Thursday, 26 May 2016

Charles Villiers Stanford: Piano Concerto No.2 in C minor –Review from New York

One of my Desert Island Discs would be Charles Villiers Stanford’s Second Concerto, in G minor for pianoforte and orchestra, op.126 (1911). I think (and many would no doubt disagree) that this is the finest piano concerto written by a British composer. Yet, it is the American connection that concerns this post. It was dedicated to Carl Stoeckel [1] who, along with his wife, were patrons of the Norfolk Music Festival. This attracted leading performers and major composers including Sibelius. The other dedicatee was the composer’s friend Robert Finnie McEwen [2] of Ayrshire, Scotland.
Stanford’s Concerto was played a number of times in the United States before it was first heard in Britain at Bournemouth under Dan Godfrey on 7 December 1916.
Jeremy Dibble notes that the original intention was for Moritz Rosenthal (1862-1946) [3] to give the first performance in the United States during 1913. This proved impossible.
The premiere of the Concerto was given at the Musical Festival, Norfolk, Connecticut on 3 June 1915 under the auspices of the Stoeckels. The soloist was Harold Bauer [4] and the orchestra was conducted by Arthur Mees [5].

I found this contemporary review of the premiere in The Sun (New York) newspaper.
‘The real business of this evening was the hearing of two novelties. The concert began with Schubert’s unfinished symphony, conducted excellently by Arthur Mees. Then came the new piano concerto of Sir Charles Villiers Stanford, who was to have conducted it himself. Arthur Mees was an admirable substitute, for the former aid of Theodore Thomas had lost none of his cunning. The soloist was Harold Bauer, who, let it be said at the outset, played the new composition in a masterly manner, permitting not one flash of its brilliancy, one stroke of its incisive rhythms, or one winsome nuance of its melodies to escape the searching magic of his fingers.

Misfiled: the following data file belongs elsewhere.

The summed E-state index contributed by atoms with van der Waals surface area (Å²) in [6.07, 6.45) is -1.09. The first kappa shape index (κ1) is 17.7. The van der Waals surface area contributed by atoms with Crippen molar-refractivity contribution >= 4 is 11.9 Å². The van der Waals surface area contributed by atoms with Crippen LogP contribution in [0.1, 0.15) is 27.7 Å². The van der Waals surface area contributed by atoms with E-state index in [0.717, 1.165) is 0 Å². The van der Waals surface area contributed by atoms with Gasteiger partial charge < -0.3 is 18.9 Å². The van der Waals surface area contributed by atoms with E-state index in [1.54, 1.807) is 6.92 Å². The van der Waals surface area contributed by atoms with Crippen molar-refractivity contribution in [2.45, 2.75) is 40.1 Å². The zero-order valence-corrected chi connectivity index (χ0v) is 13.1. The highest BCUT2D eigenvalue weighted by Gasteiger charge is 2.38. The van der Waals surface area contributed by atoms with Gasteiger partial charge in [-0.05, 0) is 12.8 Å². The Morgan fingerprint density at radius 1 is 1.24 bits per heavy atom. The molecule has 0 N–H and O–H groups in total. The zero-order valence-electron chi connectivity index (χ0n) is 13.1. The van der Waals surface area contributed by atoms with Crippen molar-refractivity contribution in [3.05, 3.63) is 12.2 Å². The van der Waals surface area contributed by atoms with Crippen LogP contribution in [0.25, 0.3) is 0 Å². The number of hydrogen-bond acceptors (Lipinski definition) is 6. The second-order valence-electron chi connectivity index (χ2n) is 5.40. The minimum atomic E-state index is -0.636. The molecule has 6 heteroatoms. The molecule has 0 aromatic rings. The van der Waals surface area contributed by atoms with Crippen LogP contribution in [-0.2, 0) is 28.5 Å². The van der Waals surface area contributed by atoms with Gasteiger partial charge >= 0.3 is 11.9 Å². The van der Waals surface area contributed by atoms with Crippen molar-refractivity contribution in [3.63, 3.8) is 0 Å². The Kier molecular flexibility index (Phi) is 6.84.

The concerto itself, which is in C minor, will probably escape enrolment in the first rank, but it is a composition which may, and in all likelihood, will find its way into the repertories of numerous concert pianists.
It has a brilliant first movement, with broad clangourous thematic ideas, alternating with the necessary contrasts of suave melody. But the prevailing character of the movement is aggressive, virile, and above all things imbued with a fine confident temper, a song of ebullient jubilation written with fervid energy and technical virtuosity.
The slow movement has a touch of the English countryside in its melody, though some of the treatment suggests a respect for Dr. Brahms of Cambridge University. [6]
The last movement is openly Irish and its color may lead to the christening of the composition as ‘the Irish piano concerto, by the author of the Irish Symphony.’ It is a rollicking movement, full of brilliant passage work for the piano, while it is interrupted for a time by a song passage built on the theme of the second movement. The concerto as a whole makes a pleasing impression. It has elements of popularity, which are not inconsistent with musical value, while its unfailing tunefulness and the skilful treatment of the orchestra give it a restful charm for the average listener.
The Sun (New York) Sunday June 6 1915.

Charles Villiers Stanford’s Piano Concerto in C minor can be heard on YouTube.

[1] Carl Stoeckel (1858-1925) was born in New Haven, Conn. In 1895 he married the heiress Ellen Battell Terry (1859-1939). Together they became patron of music and the arts. They sponsored glee clubs and choral societies. In 1899 they introduced the first of the annual concert in their home. Seven years later the event was mover to their ‘music shed’ on their estate.
[2] Robert Finnie McEwen (1861-1926) was born in Ayrshire. He practised as an advocate in Edinburgh. He was an accomplished musician and supporter of the arts.  He served on the Council of the Royal College of Music (1906-1926).
[3] Moriz Rosenthal (1862-1946) was a Polish pianist and composer. He was a student of Franz Liszt and came to be a major interpreter of Chopin.  His friends and colleagues included Johannes Brahms, Johann Strauss, Anton Rubinstein, Hans von Bülow, Camille Saint-Saëns, Jules Massenet and Isaac Albéniz.
[4] Harold Victor Bauer (1873-1951) was an English-born pianist who began his musical career as a violinist.
[5] Arthur Mees (1850-1923) American conductor specialising in choral music. 
[6] Brahms had been offered an Honorary Doctorate at Cambridge University, but had declined on two occasions: 1876 and 1892. 

No comments: